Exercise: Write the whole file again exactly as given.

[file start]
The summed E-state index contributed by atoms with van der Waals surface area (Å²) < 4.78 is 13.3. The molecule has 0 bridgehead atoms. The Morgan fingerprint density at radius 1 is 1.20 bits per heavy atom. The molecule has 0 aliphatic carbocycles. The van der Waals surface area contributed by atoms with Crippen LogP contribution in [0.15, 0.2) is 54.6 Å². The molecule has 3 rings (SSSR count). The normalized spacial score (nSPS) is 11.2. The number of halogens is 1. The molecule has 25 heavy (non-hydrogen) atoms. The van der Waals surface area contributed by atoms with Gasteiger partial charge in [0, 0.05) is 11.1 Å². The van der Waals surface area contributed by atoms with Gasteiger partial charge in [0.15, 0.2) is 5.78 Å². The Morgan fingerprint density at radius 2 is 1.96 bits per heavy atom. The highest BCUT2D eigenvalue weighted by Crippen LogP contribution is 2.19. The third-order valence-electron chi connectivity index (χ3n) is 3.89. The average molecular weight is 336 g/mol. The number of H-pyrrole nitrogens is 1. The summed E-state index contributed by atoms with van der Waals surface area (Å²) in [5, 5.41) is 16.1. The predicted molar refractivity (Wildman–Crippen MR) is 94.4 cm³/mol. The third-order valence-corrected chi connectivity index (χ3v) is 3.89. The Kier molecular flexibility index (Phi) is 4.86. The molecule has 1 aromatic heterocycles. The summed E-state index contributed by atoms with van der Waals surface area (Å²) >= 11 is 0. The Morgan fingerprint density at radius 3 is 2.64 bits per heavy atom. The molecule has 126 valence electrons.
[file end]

The summed E-state index contributed by atoms with van der Waals surface area (Å²) < 4.78 is 13.3. The molecule has 0 bridgehead atoms. The Morgan fingerprint density at radius 1 is 1.20 bits per heavy atom. The molecule has 0 aliphatic carbocycles. The van der Waals surface area contributed by atoms with Crippen LogP contribution in [0.15, 0.2) is 54.6 Å². The molecule has 3 rings (SSSR count). The normalized spacial score (nSPS) is 11.2. The number of halogens is 1. The molecule has 25 heavy (non-hydrogen) atoms. The van der Waals surface area contributed by atoms with Gasteiger partial charge in [0, 0.05) is 11.1 Å². The van der Waals surface area contributed by atoms with Gasteiger partial charge in [0.15, 0.2) is 5.78 Å². The Morgan fingerprint density at radius 2 is 1.96 bits per heavy atom. The highest BCUT2D eigenvalue weighted by Crippen LogP contribution is 2.19. The third-order valence-electron chi connectivity index (χ3n) is 3.89. The average molecular weight is 336 g/mol. The number of H-pyrrole nitrogens is 1. The summed E-state index contributed by atoms with van der Waals surface area (Å²) in [5, 5.41) is 16.1. The predicted molar refractivity (Wildman–Crippen MR) is 94.4 cm³/mol. The third-order valence-corrected chi connectivity index (χ3v) is 3.89. The Kier molecular flexibility index (Phi) is 4.86. The molecule has 1 aromatic heterocycles. The summed E-state index contributed by atoms with van der Waals surface area (Å²) >= 11 is 0. The Morgan fingerprint density at radius 3 is 2.64 bits per heavy atom. The molecule has 126 valence electrons.